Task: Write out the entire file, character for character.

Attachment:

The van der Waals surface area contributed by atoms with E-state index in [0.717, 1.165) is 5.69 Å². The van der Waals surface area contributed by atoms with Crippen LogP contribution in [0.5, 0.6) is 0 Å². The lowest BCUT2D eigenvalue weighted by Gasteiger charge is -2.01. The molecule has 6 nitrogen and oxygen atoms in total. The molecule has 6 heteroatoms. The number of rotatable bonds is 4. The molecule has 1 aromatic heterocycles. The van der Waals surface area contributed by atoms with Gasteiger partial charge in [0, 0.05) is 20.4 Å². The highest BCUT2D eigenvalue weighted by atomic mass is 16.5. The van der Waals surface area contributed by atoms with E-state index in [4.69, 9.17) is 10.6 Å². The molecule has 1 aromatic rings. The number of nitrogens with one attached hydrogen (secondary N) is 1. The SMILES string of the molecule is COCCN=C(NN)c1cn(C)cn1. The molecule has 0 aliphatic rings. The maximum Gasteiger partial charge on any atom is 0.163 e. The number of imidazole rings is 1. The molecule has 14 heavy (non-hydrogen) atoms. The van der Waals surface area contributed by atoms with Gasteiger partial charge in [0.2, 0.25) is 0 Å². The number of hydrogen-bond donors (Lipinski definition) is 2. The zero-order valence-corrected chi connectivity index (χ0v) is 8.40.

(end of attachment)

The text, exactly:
The van der Waals surface area contributed by atoms with E-state index in [0.717, 1.165) is 5.69 Å². The van der Waals surface area contributed by atoms with Crippen LogP contribution in [0.5, 0.6) is 0 Å². The lowest BCUT2D eigenvalue weighted by Gasteiger charge is -2.01. The molecule has 6 nitrogen and oxygen atoms in total. The molecule has 6 heteroatoms. The number of rotatable bonds is 4. The molecule has 1 aromatic heterocycles. The van der Waals surface area contributed by atoms with Gasteiger partial charge in [0, 0.05) is 20.4 Å². The highest BCUT2D eigenvalue weighted by atomic mass is 16.5. The van der Waals surface area contributed by atoms with E-state index in [4.69, 9.17) is 10.6 Å². The molecule has 1 aromatic rings. The number of nitrogens with one attached hydrogen (secondary N) is 1. The SMILES string of the molecule is COCCN=C(NN)c1cn(C)cn1. The molecule has 0 aliphatic rings. The maximum Gasteiger partial charge on any atom is 0.163 e. The number of imidazole rings is 1. The molecule has 14 heavy (non-hydrogen) atoms. The van der Waals surface area contributed by atoms with Gasteiger partial charge in [0.2, 0.25) is 0 Å². The number of hydrogen-bond donors (Lipinski definition) is 2. The zero-order valence-corrected chi connectivity index (χ0v) is 8.40.